Years after the Kingston City School District joined seven other small-city school districts in suing the state for what plaintiffs claimed were funding inequities, a judge ruled this week that the state had met its “constitutional obligation” in providing those districts with enough money.
The issue of equitable aid was at the heart of the $1.11 billion lawsuit brought by the Alliance for Quality Education on behalf of 26 students in eight small city school districts, including Kingston, in 2008. State Supreme Court Justice Kimberly O’Connor has been reviewing Maisto v. State, commonly known as “the Small Cities lawsuit,” since a filing deadline of Feb. 9.
The Small Cities suit followed a 2007 Court of Appeals ruling that ordered the state to increase aid to schools in New York City. Along with Kingston, Jamestown, Mount Vernon, Newburgh, Niagara Falls, Port Jervis, Poughkeepsie and Utica were also plaintiffs in the suit, which sought to similarly increase its aid, as small city schools often face the same issues as schools in New York City.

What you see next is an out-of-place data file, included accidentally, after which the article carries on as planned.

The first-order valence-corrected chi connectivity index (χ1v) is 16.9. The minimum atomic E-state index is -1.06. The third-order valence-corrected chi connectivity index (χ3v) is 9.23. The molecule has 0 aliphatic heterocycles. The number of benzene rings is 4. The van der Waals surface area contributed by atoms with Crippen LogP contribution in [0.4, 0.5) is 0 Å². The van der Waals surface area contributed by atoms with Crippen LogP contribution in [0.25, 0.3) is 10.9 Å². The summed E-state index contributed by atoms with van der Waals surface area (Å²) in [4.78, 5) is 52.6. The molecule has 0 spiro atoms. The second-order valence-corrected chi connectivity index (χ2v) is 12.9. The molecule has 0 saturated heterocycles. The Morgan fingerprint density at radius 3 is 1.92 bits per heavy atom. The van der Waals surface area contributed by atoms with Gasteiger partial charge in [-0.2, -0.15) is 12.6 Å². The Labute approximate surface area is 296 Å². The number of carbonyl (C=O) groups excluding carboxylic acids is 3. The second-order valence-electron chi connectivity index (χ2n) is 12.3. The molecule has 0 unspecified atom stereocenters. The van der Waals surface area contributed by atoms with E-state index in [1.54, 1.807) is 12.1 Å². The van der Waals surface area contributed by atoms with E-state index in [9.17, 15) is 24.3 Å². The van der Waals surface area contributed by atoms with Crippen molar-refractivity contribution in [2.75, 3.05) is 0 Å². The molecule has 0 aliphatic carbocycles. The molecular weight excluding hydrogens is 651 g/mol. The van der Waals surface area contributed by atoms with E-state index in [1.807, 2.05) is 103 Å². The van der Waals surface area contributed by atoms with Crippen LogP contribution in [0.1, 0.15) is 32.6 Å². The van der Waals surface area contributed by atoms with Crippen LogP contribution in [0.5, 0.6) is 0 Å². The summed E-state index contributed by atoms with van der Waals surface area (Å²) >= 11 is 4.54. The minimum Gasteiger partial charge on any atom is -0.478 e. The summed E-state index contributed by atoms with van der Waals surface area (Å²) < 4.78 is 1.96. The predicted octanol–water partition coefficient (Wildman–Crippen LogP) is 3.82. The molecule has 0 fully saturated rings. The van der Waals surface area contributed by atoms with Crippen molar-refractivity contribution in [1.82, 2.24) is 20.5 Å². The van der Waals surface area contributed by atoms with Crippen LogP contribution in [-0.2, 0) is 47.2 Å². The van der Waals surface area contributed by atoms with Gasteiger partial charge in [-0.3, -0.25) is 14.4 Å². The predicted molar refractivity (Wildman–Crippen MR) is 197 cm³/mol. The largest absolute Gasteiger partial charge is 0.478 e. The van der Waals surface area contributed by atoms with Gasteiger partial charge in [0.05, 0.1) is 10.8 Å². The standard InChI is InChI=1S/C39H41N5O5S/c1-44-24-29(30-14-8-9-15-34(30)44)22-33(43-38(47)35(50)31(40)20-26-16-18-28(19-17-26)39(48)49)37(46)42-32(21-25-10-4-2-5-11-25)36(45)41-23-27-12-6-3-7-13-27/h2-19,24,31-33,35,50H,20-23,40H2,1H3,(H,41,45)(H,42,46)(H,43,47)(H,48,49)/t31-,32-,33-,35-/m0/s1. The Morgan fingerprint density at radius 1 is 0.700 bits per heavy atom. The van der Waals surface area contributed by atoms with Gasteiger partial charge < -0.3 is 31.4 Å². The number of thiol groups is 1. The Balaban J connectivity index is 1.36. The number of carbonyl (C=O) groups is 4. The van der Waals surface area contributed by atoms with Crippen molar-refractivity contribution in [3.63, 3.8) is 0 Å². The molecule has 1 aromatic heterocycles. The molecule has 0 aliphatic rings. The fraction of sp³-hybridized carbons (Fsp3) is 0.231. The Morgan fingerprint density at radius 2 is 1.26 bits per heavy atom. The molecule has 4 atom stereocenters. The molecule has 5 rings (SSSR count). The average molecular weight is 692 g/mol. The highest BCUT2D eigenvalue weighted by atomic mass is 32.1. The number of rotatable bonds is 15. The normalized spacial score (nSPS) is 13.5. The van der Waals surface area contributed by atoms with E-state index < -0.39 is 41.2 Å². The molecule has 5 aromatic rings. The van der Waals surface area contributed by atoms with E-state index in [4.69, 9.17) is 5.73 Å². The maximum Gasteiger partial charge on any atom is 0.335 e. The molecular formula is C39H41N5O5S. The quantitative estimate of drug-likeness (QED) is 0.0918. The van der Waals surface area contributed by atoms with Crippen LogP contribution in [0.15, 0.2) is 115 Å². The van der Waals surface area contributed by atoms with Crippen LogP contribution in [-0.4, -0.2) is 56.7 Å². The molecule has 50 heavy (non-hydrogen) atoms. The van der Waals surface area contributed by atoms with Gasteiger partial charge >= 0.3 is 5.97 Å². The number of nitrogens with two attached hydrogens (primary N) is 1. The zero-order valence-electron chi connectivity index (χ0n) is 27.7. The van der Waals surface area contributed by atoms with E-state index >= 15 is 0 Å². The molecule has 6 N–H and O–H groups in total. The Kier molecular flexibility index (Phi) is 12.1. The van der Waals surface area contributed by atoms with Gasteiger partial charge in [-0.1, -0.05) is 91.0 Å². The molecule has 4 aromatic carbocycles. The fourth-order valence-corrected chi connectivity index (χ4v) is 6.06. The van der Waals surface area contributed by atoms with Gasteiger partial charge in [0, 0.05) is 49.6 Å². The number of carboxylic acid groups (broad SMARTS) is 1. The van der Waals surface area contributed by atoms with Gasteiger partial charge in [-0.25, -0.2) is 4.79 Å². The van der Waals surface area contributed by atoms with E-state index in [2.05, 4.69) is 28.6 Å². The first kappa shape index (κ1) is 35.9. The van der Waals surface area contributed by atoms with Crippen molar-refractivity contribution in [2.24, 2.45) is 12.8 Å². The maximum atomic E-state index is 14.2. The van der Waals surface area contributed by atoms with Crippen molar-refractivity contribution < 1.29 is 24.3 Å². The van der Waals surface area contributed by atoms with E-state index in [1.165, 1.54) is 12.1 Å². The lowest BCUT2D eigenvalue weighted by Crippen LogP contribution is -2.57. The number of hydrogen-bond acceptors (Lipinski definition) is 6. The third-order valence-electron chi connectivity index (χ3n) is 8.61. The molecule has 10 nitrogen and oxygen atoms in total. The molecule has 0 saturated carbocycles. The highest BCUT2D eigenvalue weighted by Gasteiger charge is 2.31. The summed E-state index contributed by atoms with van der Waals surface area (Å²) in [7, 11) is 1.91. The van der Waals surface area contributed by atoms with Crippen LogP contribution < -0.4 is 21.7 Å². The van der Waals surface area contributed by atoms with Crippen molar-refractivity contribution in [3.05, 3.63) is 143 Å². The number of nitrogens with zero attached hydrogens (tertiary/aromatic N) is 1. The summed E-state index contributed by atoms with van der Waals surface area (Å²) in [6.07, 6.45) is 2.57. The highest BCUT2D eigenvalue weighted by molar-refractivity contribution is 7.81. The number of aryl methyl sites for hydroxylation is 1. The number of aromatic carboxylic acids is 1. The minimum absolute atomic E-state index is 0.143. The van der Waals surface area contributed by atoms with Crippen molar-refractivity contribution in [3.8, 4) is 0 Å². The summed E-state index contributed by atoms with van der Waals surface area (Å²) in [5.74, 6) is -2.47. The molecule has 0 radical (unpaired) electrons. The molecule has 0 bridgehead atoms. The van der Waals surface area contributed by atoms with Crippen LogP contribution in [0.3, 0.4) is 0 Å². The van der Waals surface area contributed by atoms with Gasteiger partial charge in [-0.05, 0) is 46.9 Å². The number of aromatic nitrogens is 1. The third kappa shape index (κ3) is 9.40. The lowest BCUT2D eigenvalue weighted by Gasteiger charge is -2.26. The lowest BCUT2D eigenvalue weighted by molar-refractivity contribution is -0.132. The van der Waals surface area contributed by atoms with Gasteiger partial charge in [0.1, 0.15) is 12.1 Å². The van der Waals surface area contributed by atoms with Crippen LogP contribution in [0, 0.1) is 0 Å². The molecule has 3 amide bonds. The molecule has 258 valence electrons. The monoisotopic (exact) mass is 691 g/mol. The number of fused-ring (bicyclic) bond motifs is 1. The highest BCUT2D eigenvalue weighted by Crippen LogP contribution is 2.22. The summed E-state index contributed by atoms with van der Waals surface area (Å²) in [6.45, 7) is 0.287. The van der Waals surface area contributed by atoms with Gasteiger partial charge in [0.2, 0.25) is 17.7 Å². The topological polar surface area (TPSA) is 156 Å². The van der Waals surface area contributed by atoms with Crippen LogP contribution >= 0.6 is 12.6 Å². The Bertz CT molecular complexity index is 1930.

On Monday, O’Connor ruled that the state has kept up its end of the bargain in its funding of small city schools.
“The court concludes that the plaintiffs have failed to establish their claim that the state has not met its constitutional obligation to provide the students in the eight small city school districts with the opportunity for a sound, basic education,” O’Connor wrote in her ruling.
While O’Connor found that the small city districts often struggled with low graduation rates and other issues, she said there was no tangible correlation between the funding those districts received from the state and the problems they faced.